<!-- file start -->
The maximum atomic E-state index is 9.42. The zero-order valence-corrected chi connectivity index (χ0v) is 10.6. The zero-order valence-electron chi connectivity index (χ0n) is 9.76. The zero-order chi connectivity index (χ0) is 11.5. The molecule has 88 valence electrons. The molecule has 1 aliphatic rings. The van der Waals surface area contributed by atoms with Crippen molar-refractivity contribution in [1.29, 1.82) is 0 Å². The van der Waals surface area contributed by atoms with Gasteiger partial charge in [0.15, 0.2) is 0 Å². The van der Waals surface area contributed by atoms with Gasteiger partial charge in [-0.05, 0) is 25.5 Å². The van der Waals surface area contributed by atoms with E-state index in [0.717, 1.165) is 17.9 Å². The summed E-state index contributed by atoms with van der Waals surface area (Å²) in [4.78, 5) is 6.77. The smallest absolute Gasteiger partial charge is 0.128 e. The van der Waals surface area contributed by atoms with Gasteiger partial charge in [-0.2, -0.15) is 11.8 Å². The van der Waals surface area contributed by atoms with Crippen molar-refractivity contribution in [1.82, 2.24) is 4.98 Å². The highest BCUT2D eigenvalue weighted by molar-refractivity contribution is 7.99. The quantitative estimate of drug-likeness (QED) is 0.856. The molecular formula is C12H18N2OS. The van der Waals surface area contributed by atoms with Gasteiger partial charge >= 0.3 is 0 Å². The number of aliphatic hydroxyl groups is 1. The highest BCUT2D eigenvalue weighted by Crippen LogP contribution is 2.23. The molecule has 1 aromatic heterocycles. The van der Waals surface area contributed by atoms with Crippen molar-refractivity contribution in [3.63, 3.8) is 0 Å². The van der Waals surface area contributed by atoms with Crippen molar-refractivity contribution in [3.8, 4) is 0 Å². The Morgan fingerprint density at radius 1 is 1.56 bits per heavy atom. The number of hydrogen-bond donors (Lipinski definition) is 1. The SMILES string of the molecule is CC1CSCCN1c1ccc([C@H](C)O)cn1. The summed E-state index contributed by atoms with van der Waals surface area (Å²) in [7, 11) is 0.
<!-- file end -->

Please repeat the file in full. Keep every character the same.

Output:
The maximum atomic E-state index is 9.42. The zero-order valence-corrected chi connectivity index (χ0v) is 10.6. The zero-order valence-electron chi connectivity index (χ0n) is 9.76. The zero-order chi connectivity index (χ0) is 11.5. The molecule has 88 valence electrons. The molecule has 1 aliphatic rings. The van der Waals surface area contributed by atoms with Crippen molar-refractivity contribution in [1.29, 1.82) is 0 Å². The van der Waals surface area contributed by atoms with Gasteiger partial charge in [0.15, 0.2) is 0 Å². The van der Waals surface area contributed by atoms with Gasteiger partial charge in [-0.05, 0) is 25.5 Å². The van der Waals surface area contributed by atoms with E-state index in [0.717, 1.165) is 17.9 Å². The summed E-state index contributed by atoms with van der Waals surface area (Å²) in [4.78, 5) is 6.77. The smallest absolute Gasteiger partial charge is 0.128 e. The van der Waals surface area contributed by atoms with Gasteiger partial charge in [-0.2, -0.15) is 11.8 Å². The van der Waals surface area contributed by atoms with Crippen molar-refractivity contribution in [1.82, 2.24) is 4.98 Å². The highest BCUT2D eigenvalue weighted by molar-refractivity contribution is 7.99. The quantitative estimate of drug-likeness (QED) is 0.856. The molecular formula is C12H18N2OS. The van der Waals surface area contributed by atoms with Gasteiger partial charge >= 0.3 is 0 Å². The number of aliphatic hydroxyl groups is 1. The highest BCUT2D eigenvalue weighted by Crippen LogP contribution is 2.23. The molecule has 1 aromatic heterocycles. The van der Waals surface area contributed by atoms with Crippen molar-refractivity contribution in [3.63, 3.8) is 0 Å². The van der Waals surface area contributed by atoms with Crippen molar-refractivity contribution in [3.8, 4) is 0 Å². The Morgan fingerprint density at radius 1 is 1.56 bits per heavy atom. The number of hydrogen-bond donors (Lipinski definition) is 1. The SMILES string of the molecule is CC1CSCCN1c1ccc([C@H](C)O)cn1. The summed E-state index contributed by atoms with van der Waals surface area (Å²) in [7, 11) is 0.